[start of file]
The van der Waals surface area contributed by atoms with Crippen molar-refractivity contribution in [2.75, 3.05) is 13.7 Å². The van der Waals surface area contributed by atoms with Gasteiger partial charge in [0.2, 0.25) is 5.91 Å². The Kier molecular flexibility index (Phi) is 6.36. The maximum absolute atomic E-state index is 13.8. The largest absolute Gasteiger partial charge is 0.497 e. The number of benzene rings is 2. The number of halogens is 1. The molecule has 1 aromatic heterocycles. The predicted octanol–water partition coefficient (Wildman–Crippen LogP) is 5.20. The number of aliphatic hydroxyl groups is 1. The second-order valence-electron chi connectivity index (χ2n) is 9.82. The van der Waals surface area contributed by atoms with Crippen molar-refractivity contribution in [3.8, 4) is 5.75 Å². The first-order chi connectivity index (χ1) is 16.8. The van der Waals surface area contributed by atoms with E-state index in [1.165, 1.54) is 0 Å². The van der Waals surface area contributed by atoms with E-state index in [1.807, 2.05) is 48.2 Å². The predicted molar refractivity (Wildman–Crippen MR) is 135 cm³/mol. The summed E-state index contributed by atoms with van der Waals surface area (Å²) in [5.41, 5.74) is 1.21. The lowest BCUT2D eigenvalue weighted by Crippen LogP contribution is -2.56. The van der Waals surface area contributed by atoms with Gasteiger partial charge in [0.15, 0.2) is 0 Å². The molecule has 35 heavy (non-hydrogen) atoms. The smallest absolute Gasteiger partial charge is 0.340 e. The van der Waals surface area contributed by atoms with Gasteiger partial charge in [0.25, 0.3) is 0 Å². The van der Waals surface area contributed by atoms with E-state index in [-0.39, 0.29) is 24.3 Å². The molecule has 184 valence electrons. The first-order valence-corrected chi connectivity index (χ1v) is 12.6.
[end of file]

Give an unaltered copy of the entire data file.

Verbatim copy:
The van der Waals surface area contributed by atoms with Crippen molar-refractivity contribution in [2.75, 3.05) is 13.7 Å². The van der Waals surface area contributed by atoms with Gasteiger partial charge in [0.2, 0.25) is 5.91 Å². The Kier molecular flexibility index (Phi) is 6.36. The maximum absolute atomic E-state index is 13.8. The largest absolute Gasteiger partial charge is 0.497 e. The number of benzene rings is 2. The number of halogens is 1. The molecule has 1 aromatic heterocycles. The predicted octanol–water partition coefficient (Wildman–Crippen LogP) is 5.20. The number of aliphatic hydroxyl groups is 1. The second-order valence-electron chi connectivity index (χ2n) is 9.82. The van der Waals surface area contributed by atoms with Crippen molar-refractivity contribution in [3.8, 4) is 5.75 Å². The first-order chi connectivity index (χ1) is 16.8. The van der Waals surface area contributed by atoms with E-state index in [1.165, 1.54) is 0 Å². The van der Waals surface area contributed by atoms with E-state index in [1.807, 2.05) is 48.2 Å². The predicted molar refractivity (Wildman–Crippen MR) is 135 cm³/mol. The summed E-state index contributed by atoms with van der Waals surface area (Å²) in [5.41, 5.74) is 1.21. The lowest BCUT2D eigenvalue weighted by Crippen LogP contribution is -2.56. The van der Waals surface area contributed by atoms with Gasteiger partial charge in [0.15, 0.2) is 0 Å². The molecule has 35 heavy (non-hydrogen) atoms. The smallest absolute Gasteiger partial charge is 0.340 e. The van der Waals surface area contributed by atoms with Gasteiger partial charge in [0.25, 0.3) is 0 Å². The van der Waals surface area contributed by atoms with E-state index in [-0.39, 0.29) is 24.3 Å². The molecule has 184 valence electrons. The first-order valence-corrected chi connectivity index (χ1v) is 12.6.